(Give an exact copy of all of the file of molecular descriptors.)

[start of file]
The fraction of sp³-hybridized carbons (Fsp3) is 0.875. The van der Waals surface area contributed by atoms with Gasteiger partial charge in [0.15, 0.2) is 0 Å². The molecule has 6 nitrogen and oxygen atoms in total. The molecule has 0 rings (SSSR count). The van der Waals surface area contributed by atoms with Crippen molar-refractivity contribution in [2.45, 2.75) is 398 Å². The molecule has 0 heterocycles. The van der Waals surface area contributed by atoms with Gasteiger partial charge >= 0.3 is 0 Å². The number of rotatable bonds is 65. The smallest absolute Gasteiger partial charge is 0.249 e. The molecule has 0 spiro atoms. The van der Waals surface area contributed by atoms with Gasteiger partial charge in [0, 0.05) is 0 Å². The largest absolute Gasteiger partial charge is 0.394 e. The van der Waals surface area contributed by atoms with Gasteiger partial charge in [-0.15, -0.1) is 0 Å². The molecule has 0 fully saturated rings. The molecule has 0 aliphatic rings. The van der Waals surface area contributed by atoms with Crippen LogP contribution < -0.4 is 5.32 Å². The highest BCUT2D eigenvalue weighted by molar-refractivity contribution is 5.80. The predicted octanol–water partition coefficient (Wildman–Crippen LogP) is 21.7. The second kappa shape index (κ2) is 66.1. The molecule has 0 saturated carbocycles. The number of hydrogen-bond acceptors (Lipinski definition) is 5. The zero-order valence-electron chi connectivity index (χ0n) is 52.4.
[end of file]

The fraction of sp³-hybridized carbons (Fsp3) is 0.875. The van der Waals surface area contributed by atoms with Gasteiger partial charge in [0.15, 0.2) is 0 Å². The molecule has 6 nitrogen and oxygen atoms in total. The molecule has 0 rings (SSSR count). The van der Waals surface area contributed by atoms with Crippen molar-refractivity contribution in [2.45, 2.75) is 398 Å². The molecule has 0 heterocycles. The van der Waals surface area contributed by atoms with Gasteiger partial charge >= 0.3 is 0 Å². The number of rotatable bonds is 65. The smallest absolute Gasteiger partial charge is 0.249 e. The molecule has 0 spiro atoms. The van der Waals surface area contributed by atoms with Gasteiger partial charge in [0, 0.05) is 0 Å². The largest absolute Gasteiger partial charge is 0.394 e. The van der Waals surface area contributed by atoms with Gasteiger partial charge in [-0.15, -0.1) is 0 Å². The molecule has 0 fully saturated rings. The molecule has 0 aliphatic rings. The van der Waals surface area contributed by atoms with Crippen LogP contribution < -0.4 is 5.32 Å². The highest BCUT2D eigenvalue weighted by molar-refractivity contribution is 5.80. The predicted octanol–water partition coefficient (Wildman–Crippen LogP) is 21.7. The second kappa shape index (κ2) is 66.1. The molecule has 0 saturated carbocycles. The number of hydrogen-bond acceptors (Lipinski definition) is 5. The zero-order valence-electron chi connectivity index (χ0n) is 52.4.